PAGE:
But after a 3-for-15 shooting performance against Michigan on Thursday night, he’s officially having the worst shooting season of his collegiate career. For the season, his overall shooting percentage is at 35.7 percent (a career-low). Over his last 10, Palmer is shooting exactly 30 percent, including 32.1 percent inside the 3-point line.
For whatever reason, he has forgotten how to finish at the rim.
Palmer is in a no-win situation, because he’s not shooting the 3-ball well, and if he takes too many of those he’s criticized as well. But these are shots he made last season and made to begin this season.
Something has slipped.
The Best Thing You’ll See
Okay, this has been mostly negative. The point of this feature wasn’t to just harp on the basketball team.
Here are two coaches with incredible on-court reactions to brighten the mood.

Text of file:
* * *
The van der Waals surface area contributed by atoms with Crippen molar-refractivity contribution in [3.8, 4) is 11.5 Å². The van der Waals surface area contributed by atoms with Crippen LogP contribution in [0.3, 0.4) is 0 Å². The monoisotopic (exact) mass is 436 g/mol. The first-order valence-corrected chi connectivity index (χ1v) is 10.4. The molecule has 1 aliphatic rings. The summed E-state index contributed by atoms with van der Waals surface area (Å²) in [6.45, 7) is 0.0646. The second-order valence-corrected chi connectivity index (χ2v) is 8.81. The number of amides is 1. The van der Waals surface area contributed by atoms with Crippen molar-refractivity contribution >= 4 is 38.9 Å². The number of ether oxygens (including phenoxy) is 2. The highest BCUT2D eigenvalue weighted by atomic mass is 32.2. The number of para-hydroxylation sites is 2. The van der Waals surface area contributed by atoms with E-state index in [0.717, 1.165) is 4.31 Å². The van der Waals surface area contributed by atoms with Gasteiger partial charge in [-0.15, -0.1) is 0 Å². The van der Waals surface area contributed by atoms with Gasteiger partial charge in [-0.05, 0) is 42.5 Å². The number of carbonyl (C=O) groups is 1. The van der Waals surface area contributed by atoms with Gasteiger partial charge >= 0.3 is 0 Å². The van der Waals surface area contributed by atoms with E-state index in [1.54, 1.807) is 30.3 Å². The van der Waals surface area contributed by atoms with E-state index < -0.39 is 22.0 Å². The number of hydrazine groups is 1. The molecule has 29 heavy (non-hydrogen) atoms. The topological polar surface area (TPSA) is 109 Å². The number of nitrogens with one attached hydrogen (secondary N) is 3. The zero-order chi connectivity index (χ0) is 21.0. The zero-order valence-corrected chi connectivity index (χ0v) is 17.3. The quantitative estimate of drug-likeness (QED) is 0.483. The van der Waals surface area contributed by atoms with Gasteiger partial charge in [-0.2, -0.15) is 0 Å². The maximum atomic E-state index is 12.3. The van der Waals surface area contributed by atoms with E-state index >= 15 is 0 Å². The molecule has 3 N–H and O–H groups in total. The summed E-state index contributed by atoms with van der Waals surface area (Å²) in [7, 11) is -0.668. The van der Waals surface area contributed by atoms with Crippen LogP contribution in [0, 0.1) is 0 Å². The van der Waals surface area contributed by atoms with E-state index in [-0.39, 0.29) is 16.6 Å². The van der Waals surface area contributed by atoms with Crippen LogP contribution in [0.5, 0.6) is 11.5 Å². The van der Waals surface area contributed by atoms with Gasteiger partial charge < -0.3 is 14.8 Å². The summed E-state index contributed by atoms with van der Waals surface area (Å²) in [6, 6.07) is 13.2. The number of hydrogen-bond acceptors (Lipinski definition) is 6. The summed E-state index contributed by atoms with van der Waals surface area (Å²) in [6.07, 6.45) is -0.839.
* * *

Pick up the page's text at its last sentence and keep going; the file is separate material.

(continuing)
ESPN’s Dan Dakich took an awkward, albeit somewhat predictable stance on Husker hoops during the nationally-televised game Thursday night.
“There is enough talent on this basketball team and enough good coaching in this basketball program to win more than they have,” Dakich said. “This is not a coaching problem, this is a player situation.”
Jacob Padilla broke this down issue down perfectly in his latest Padding the Stats column and it is well worth the read.
Derek is a newbie on the Hail Varsity staff covering Husker athletics. In college, he was best known as ‘that guy from Twitter.’ He has covered a Sugar Bowl, a tennis national championship and almost everything in between (except an NCAA men’s basketball tournament game… *tears*). In his spare time, he can be found arguing with literally anyone about sports.